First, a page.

That icon does not mean what you think it means
January 20, 2015 10:34 AM   Subscribe

How did the magnifying glass and binoculars stop visually magnifying screen-rendered elements and come to prompt for search terms?

When I began doing development, I was using thick client apps with visual content. Intuitively, the magnifying glass meant - surprise - 'magnify'. That didn't last long. As we all see every day, a magnifying glass now is a search-term prompt.

For example, the Chrome uri box, is now a dual-purpose uri/search term box. And the iconography is to have the box decorated with a magnifying glass, favoring the search term functionality.

So how did mindshare for using the magnifying glass as a search term symbol (specifically as opposed to a 'magnify' symbol) arise. What application first popularized it? What user base made it's perpetuation inevitable?

Can someone with a long design background address this? We can all speculate but...
posted by j_curiouser to Computers & Internet (12 answers total) 7 users marked this as a favorite
 
Funny enough, I was just reading a long essay about this very topic: The Fascinating History of the Search Icon
posted by gwint at 10:38 AM on January 20, 2015 [14 favorites]


The magnifying glass is associated with Sherlock Holmes, and detective-work in general.
posted by Sunburnt at 10:46 AM on January 20, 2015 [3 favorites]


FWIW, I think the magnifying glass is also still associated with zoom in/out. Even Chrome uses it when viewing an image directly.

That said, I think mobile conventions are reducing its utility, as zoom is now meant to be achieved via gesture (pinch/spread) as opposed to a click/tap.
posted by mkultra at 10:47 AM on January 20, 2015 [1 favorite]


On the Mac side, Sherlock (1998) played its part, and Spotlight (2004) is Sherlock's descendent.
posted by holgate at 10:49 AM on January 20, 2015 [2 favorites]


The Windows 95 start menu used a magnifying glass in its find/search icon back in 1995. That's not as early as the 1987 NeXT icon from gwint's link, but it may be the first example seen by the vast majority of computer users at the time.
posted by mbrubeck at 10:59 AM on January 20, 2015 [1 favorite]


Internet Explorer 2.0 (and later versions) also used a magnifying glass for its Search icon starting in 1995. (Its competitor Netscape Navigator used binoculars for its Find icon at the time.)
posted by mbrubeck at 11:12 AM on January 20, 2015 [2 favorites]


Via answers on StackExchange, the Apple Newton MessagePad (1993) and the Palm Pilot 1000 (1996) both had prominent "Find" buttons with magnifying glass icons.
posted by mbrubeck at 11:23 AM on January 20, 2015 [2 favorites]


FWIW, I think the magnifying glass is also still associated with zoom in/out. Even Chrome uses it when viewing an image directly.

This is often clarified with a +/- in the center of the lens, indicating you are zooming in, as seen in this Esri GUI (source), while binoculars are used to indicate search (source) in another Esri product.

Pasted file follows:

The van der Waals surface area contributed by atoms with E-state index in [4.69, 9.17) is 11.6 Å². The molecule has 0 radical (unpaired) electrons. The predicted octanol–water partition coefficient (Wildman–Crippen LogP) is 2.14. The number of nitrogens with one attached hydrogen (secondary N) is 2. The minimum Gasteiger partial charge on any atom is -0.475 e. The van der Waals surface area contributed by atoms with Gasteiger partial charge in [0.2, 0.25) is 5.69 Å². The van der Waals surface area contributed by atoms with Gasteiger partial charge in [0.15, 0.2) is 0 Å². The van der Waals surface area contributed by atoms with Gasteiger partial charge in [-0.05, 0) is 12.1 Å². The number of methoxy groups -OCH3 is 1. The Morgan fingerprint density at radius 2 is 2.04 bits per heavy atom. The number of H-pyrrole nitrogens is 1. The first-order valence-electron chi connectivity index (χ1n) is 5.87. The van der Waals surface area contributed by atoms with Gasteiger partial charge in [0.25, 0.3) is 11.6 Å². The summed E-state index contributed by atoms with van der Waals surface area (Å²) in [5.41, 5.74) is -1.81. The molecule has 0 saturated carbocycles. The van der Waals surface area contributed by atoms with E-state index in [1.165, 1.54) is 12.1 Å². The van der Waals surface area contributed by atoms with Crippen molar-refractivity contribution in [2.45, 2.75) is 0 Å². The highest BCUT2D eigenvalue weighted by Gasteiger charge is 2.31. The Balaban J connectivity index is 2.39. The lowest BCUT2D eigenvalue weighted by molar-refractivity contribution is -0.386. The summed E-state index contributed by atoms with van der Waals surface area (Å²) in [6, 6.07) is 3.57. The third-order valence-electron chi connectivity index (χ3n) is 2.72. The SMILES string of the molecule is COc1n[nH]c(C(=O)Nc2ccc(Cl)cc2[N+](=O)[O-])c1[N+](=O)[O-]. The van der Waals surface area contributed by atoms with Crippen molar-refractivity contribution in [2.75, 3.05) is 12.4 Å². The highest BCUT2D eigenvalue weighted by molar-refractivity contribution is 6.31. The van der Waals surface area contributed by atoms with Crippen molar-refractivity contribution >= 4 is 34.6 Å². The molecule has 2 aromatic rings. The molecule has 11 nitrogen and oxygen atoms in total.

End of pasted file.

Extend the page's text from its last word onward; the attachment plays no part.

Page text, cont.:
I think mobile conventions are reducing its utility, as zoom is now meant to be achieved via gesture (pinch/spread) as opposed to a click/tap.

Don't disregard the stickiness of icons, even when they are thoroughly dated.
posted by filthy light thief at 11:35 AM on January 20, 2015 [2 favorites]


And I think the problem is that there isn't (in my mind) another icon that could replace the magnifying glass or binoculars to indicate "search" in such a simple form. To make this case, here's a Google image search for "search icon" and ~95% of the images are magnifying glasses, ~4.9% binoculars, and ~0.1% other things. But I challenge you to find anyone who would associate an eye with an arrow, a spiral bound book, or a "digital" globe with glowing circles with "search."
posted by filthy light thief at 11:41 AM on January 20, 2015 [3 favorites]


hi filthy light thief - i'm very familiar with the esri 'magnifying glass' usage. i spend a lot of time in the arc products professionally. i'm just curious about the history of it. the background is, i was turning over the ubiquitous misuse of the term 'meme'. It got me wondering about other web-related distortions of meaning. like the 'floppy disk' save icon. So...origins and distortions is all...

I mean, search and rescue teams don't have magnifying glasses on their patches. There is no SQL verb called 'magnify'. File clerks don't 'magnify for a file'.

Terrific conversation and links so far ;-)
posted by j_curiouser at 2:08 PM on January 20, 2015


I'm guessing you're already familiar with the term, but you seem to be mostly mulling over the idea of skeuomorphism (with a side-dish of the old prescriptivist/descriptivist debate).
posted by a box and a stick and a string and a bear at 4:05 PM on January 20, 2015


There are various ways to think about it: one would be the implied semantics, which is that searching a filesystem or on the web is seeking hidden answers, and taps into the metaphor of looking inwards to uncover more within a defined space rather than more expansively (binocular / telescope). I think that's an interesting development in the web's early history: the idea that it's contained within the browser instead of out there.

Another is that the magnifier is, well, iconic. It's an easy shape to render, easy to recognise, and works well at small sizes.
posted by holgate at 5:32 PM on January 20, 2015 [1 favorite]


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